In light of these political developments, it was crystal clear that Bosnia-Herzegovina would follow the path of its neighbors Slovenia and Croatia. On February 29 and March 1 1992, a Referendum for Independence of Republic of Bosnia-Herzegovina was held, and two-thirds of the population voted in favor. A majority of the Serbian population did not vote, and in the territories controlled by Serbian authorities previously established by the Serbian Democratic Party (SDS), voting was not permitted. War was on the doorstep, and was logically unpreventable. The final gong for Bosnia-Herzegovina’s future rang on April 6, 1992, when the United States and the European Union member states announced their recognition of Bosnia’s independence. At 6 a.m., Serbian military forces attacked, and the war officially began.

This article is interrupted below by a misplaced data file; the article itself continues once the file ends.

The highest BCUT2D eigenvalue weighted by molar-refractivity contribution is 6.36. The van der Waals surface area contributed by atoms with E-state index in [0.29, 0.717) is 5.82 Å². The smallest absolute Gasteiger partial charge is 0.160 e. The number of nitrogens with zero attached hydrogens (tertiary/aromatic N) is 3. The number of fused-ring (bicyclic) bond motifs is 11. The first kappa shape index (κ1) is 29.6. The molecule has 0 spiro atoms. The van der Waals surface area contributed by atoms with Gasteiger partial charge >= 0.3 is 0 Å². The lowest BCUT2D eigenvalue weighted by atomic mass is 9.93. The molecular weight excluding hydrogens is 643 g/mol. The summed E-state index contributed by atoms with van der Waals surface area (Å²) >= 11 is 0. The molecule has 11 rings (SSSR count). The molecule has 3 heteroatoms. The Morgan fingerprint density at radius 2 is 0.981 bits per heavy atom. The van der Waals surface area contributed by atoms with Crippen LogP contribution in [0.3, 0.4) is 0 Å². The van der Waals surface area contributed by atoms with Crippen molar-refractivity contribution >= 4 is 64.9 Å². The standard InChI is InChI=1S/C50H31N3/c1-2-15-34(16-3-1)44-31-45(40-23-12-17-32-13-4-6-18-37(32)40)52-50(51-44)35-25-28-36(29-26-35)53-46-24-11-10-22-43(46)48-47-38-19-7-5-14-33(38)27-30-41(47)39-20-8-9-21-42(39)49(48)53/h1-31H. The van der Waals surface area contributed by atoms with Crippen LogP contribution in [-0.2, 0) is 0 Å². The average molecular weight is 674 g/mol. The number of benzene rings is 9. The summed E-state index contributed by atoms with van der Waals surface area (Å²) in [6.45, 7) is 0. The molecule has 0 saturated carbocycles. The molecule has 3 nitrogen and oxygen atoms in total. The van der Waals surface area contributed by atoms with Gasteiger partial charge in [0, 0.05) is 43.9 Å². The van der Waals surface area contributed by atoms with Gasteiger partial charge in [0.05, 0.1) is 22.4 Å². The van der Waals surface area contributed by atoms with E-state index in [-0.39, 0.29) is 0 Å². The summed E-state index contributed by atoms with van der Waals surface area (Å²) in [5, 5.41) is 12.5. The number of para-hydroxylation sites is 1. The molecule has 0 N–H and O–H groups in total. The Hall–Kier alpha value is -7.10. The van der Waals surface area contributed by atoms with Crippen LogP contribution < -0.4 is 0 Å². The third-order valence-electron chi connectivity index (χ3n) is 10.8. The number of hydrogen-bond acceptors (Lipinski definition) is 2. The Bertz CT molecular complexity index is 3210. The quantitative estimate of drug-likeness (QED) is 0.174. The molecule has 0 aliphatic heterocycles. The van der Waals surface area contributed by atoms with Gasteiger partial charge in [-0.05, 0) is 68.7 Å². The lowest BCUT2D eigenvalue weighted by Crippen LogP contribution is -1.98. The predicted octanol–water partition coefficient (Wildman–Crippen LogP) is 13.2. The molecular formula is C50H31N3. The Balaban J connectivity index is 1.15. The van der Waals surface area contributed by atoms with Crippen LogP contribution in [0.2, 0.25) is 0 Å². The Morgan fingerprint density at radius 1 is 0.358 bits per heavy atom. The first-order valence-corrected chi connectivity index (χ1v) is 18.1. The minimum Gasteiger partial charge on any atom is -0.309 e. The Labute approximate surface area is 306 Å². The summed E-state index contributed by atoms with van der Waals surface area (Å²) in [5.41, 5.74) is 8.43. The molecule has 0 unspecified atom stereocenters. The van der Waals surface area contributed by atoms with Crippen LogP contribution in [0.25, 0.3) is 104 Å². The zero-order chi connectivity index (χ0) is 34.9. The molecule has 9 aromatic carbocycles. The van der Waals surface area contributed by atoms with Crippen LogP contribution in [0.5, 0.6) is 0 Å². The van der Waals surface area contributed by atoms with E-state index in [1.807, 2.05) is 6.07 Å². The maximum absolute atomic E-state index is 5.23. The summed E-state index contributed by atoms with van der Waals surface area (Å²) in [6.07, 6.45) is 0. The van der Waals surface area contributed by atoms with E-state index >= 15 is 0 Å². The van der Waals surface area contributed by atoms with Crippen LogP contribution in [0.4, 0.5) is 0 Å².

What was to follow in a three and half year bloodshed in the heart of Europe is yet another historical and sociological story. Here, however, we will try to uncover some of the current issues in Bosnia and Herzegovina’s political and social arena – the divisions that remain a burden even twenty years after the onset of the conflict.
Recalling the Past, Living Divided
When on October 11, 1995, all weapons finally fell silent, 51.6% of the Bosnian territory was under the control of the Federation of Bosnia-Herzegovina (FBiH) and 48.4% under the control of Republic of Srpska (RS). During this time, the European Union and the United States began preparing a plan for the future organization of the newly created and war-torn nation-state, and came to formulate a first document which would end the war in Bosnia. This document is known as the Dayton Peace Accords, which also includes a Bosnian constitution, known as the Dayton Constitution.